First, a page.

It was Marketing Week in Toronto this week. Digital Day drew almost 500 attendees and was jammed with colourful presentations from a number of industry leaders and visionaries.
Perhaps it was the event’s theme question “How do we focus our digital efforts” that inspired such down to earth and practical presentations. The line up included representation from all walks of digital from Social Media, Online Video and Mobile to ecommerce and Digital Signage.
The morning kicked off with Kevin (@Nalts) Nalty providing some from the trenches views on what it takes to participate in online video. Nalty is a well -seasoned marketer with a background in pharmaceuticals and CPG and is one of the most-viewed YouTube personalities. This combination clearly brought some great insight into how Fortune 500s can balance the basics of online media with the newer emerging initiatives. I’ll be writing more on Nalty over the next few days but a great line from his presentation was “It’s not an impression unless it makes an impression”. This was an excellent line to describe the migration from traditional CPM buying to creating more advanced media initiatives.
Steve Levy, President of Canadian Market Research, Eastern Canada of Ipsos Reid gave an insightful presentation on the Pulse of Canadian Digital Marketing. Levy revealed that email had completely penetrated the nation as an acceptable form of B2C communication (80% of Canadians sign-up to receive communication) and that companies were taking email initiatives back in-house from the agencies. This theme came up again in the Search Marketing data as he shared that companies are getting more involved in this discipline.
Sears Canada and Canadian Tire, two of Canada’s eCommerce giants sat on a panel and agreed that labeling their businesses as “eCommerce” was becoming a bit outdated. A more holistic view of the business is more appropriate and as with any other business shifting deeper into the digital channel, they voiced some challenges involved with driving the operation to focus more intently on its online presence. When asked about local media initiatives, Chris Thompson, Vice President of Canadian Tire Online expressed that a lot of focus has migrated from Yellow Pages to the free Google Maps service. When you’re as big as Canadian Tire, with search budgets touching thousands of product skews, Google kicks in the labour required to maintain the local listings.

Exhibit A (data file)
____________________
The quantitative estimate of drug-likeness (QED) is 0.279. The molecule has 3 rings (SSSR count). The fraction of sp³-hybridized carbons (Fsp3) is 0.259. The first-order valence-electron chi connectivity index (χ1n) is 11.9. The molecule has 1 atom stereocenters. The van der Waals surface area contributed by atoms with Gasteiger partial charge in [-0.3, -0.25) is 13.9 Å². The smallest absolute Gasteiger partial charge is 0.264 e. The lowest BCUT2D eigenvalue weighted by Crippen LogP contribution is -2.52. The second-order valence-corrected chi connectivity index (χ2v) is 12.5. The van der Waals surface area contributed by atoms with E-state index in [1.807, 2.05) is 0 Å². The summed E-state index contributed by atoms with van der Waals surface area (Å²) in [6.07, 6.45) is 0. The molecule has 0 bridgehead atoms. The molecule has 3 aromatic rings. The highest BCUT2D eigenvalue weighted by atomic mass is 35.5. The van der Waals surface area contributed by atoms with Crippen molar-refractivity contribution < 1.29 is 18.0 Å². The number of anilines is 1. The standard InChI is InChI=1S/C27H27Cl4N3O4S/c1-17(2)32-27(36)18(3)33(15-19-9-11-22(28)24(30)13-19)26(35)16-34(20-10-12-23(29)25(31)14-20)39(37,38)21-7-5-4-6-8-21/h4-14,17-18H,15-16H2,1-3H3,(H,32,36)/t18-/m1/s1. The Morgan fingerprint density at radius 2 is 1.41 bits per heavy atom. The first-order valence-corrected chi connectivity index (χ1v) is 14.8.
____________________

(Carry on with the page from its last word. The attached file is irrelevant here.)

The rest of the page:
I managed to listen in on a few of the breakout sessions. Igloo gave a persuasive presentation on the use of social networking software to fodder Enterprise 2.0. A great quote jetted around on the Twitter broomstick “If HP knew what HP knows, we'd be 300% more productive." - HP employee via @igloo”. We’re still in early days in terms of understanding a return on investment but there was general consensus that building a collaborative environment was a step in the right direction.
GestureTek’s President, Vincent John Vincent showed some innovative uses of Gesture-based Interactivity. The integration of games and mashing of data like Google Maps was clearly in swing at GestureTek. The presentation gave case studies that showed how interactivity could be implemented to enhance user experiences in-store or outdoors. This category showed clear growth.
Jonathan Lister, Managing Director and Head of Google Canada gave a great talk on the effect that offline media has on search. He cited a Koodo mobile campaign that showed an 800% lift in search terms as a result of a flight of TV ads. Superbowl advertisers saw a 122% lift in searches on their brands following the TV ads. Lister didn’t miss the opportunity to communicate that “data beats opinion” and that “qualitative Media is critical” today. Another interesting observation he shared was that there is a strong trend in finance specialists moving into the digital media space as a result of the numbers game it appears to have become (in Google’s view).
The final keynote was a riveting talk given by Dr. David Weinberger, Author of Everything is Miscellaneous and Co-Author of The Cluetrain Manifesto.
Weinberger defined markets as conversations. The Internet and the conversations it fodders now enables markets to form based on common interests. He went further to describe these markets as "ripples". These naturally formed markets have time as an added dimension creating a constant movement based on the ebb and flow of interest levels. A great example of this was of parents with sick children. This interest group is as passionately engaged with the Internet as a source of information and communication as it is transient. The market while constant, is made up of social members that come and go.
Today, markets are emerging without the help of marketers. Weinberger described the traditional ways of defining targets as creating “fictional markets” that are based on “demographics that may be susceptible to the same messages”.
I’ll follow up with a lengthier discussion of this talk as it delved into the importance of transparency and its impact on communicating effectively across the online channel.
Truly fascinating and forward thinking content...